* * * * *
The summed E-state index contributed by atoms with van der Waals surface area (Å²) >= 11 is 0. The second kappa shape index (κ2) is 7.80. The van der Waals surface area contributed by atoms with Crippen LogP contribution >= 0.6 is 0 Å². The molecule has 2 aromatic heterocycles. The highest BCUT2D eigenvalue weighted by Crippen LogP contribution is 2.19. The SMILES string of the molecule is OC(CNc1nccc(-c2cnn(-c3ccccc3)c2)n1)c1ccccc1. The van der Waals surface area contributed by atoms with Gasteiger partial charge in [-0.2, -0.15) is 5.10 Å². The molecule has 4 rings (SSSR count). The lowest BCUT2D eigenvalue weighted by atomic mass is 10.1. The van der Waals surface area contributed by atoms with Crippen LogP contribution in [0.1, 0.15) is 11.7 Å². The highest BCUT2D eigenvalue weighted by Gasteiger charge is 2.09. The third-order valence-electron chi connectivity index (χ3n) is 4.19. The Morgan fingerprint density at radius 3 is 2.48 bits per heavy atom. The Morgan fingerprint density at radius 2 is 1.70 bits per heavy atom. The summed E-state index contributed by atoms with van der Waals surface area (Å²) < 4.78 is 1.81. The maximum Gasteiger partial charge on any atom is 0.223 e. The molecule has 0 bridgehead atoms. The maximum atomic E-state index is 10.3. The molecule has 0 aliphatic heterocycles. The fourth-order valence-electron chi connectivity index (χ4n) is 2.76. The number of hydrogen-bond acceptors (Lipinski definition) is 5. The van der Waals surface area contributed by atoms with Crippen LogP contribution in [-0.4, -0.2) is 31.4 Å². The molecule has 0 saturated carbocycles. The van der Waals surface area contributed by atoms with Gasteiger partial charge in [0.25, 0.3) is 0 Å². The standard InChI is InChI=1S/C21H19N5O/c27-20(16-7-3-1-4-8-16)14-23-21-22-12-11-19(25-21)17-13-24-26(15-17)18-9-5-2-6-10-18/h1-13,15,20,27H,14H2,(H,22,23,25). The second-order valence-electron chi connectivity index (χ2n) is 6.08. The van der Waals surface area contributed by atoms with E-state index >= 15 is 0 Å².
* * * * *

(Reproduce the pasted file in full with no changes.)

The summed E-state index contributed by atoms with van der Waals surface area (Å²) >= 11 is 0. The second kappa shape index (κ2) is 7.80. The van der Waals surface area contributed by atoms with Crippen LogP contribution >= 0.6 is 0 Å². The molecule has 2 aromatic heterocycles. The highest BCUT2D eigenvalue weighted by Crippen LogP contribution is 2.19. The SMILES string of the molecule is OC(CNc1nccc(-c2cnn(-c3ccccc3)c2)n1)c1ccccc1. The van der Waals surface area contributed by atoms with Gasteiger partial charge in [-0.2, -0.15) is 5.10 Å². The molecule has 4 rings (SSSR count). The lowest BCUT2D eigenvalue weighted by atomic mass is 10.1. The van der Waals surface area contributed by atoms with Crippen LogP contribution in [0.1, 0.15) is 11.7 Å². The highest BCUT2D eigenvalue weighted by Gasteiger charge is 2.09. The third-order valence-electron chi connectivity index (χ3n) is 4.19. The Morgan fingerprint density at radius 3 is 2.48 bits per heavy atom. The Morgan fingerprint density at radius 2 is 1.70 bits per heavy atom. The summed E-state index contributed by atoms with van der Waals surface area (Å²) < 4.78 is 1.81. The maximum Gasteiger partial charge on any atom is 0.223 e. The molecule has 0 bridgehead atoms. The maximum atomic E-state index is 10.3. The molecule has 0 aliphatic heterocycles. The fourth-order valence-electron chi connectivity index (χ4n) is 2.76. The number of hydrogen-bond acceptors (Lipinski definition) is 5. The van der Waals surface area contributed by atoms with Crippen LogP contribution in [-0.4, -0.2) is 31.4 Å². The molecule has 0 saturated carbocycles. The van der Waals surface area contributed by atoms with Gasteiger partial charge in [0.25, 0.3) is 0 Å². The standard InChI is InChI=1S/C21H19N5O/c27-20(16-7-3-1-4-8-16)14-23-21-22-12-11-19(25-21)17-13-24-26(15-17)18-9-5-2-6-10-18/h1-13,15,20,27H,14H2,(H,22,23,25). The second-order valence-electron chi connectivity index (χ2n) is 6.08. The van der Waals surface area contributed by atoms with E-state index >= 15 is 0 Å².